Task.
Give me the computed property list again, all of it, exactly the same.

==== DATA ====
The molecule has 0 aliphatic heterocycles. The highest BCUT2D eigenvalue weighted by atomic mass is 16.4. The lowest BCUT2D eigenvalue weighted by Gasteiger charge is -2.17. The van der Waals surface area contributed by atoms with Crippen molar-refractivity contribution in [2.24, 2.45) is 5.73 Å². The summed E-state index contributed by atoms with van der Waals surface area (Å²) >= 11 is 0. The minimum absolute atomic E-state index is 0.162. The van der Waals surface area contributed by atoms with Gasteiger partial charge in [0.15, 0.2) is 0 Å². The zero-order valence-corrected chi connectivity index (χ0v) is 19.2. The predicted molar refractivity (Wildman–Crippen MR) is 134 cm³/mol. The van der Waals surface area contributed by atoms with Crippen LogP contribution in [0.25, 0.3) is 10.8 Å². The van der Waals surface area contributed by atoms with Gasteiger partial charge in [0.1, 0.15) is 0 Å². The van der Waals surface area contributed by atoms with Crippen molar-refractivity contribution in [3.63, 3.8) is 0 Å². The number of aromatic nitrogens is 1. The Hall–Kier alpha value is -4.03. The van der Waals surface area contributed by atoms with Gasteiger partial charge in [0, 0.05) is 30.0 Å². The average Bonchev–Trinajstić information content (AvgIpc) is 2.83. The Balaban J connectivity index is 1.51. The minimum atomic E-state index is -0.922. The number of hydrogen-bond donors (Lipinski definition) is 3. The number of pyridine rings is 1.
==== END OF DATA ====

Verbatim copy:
The molecule has 0 aliphatic heterocycles. The highest BCUT2D eigenvalue weighted by atomic mass is 16.4. The lowest BCUT2D eigenvalue weighted by Gasteiger charge is -2.17. The van der Waals surface area contributed by atoms with Crippen molar-refractivity contribution in [2.24, 2.45) is 5.73 Å². The summed E-state index contributed by atoms with van der Waals surface area (Å²) >= 11 is 0. The minimum absolute atomic E-state index is 0.162. The van der Waals surface area contributed by atoms with Gasteiger partial charge in [0.15, 0.2) is 0 Å². The zero-order valence-corrected chi connectivity index (χ0v) is 19.2. The predicted molar refractivity (Wildman–Crippen MR) is 134 cm³/mol. The van der Waals surface area contributed by atoms with Crippen LogP contribution in [0.25, 0.3) is 10.8 Å². The van der Waals surface area contributed by atoms with Gasteiger partial charge in [0.1, 0.15) is 0 Å². The van der Waals surface area contributed by atoms with Crippen molar-refractivity contribution in [3.63, 3.8) is 0 Å². The number of aromatic nitrogens is 1. The Hall–Kier alpha value is -4.03. The van der Waals surface area contributed by atoms with Gasteiger partial charge in [0, 0.05) is 30.0 Å². The average Bonchev–Trinajstić information content (AvgIpc) is 2.83. The Balaban J connectivity index is 1.51. The minimum atomic E-state index is -0.922. The number of hydrogen-bond donors (Lipinski definition) is 3. The number of pyridine rings is 1.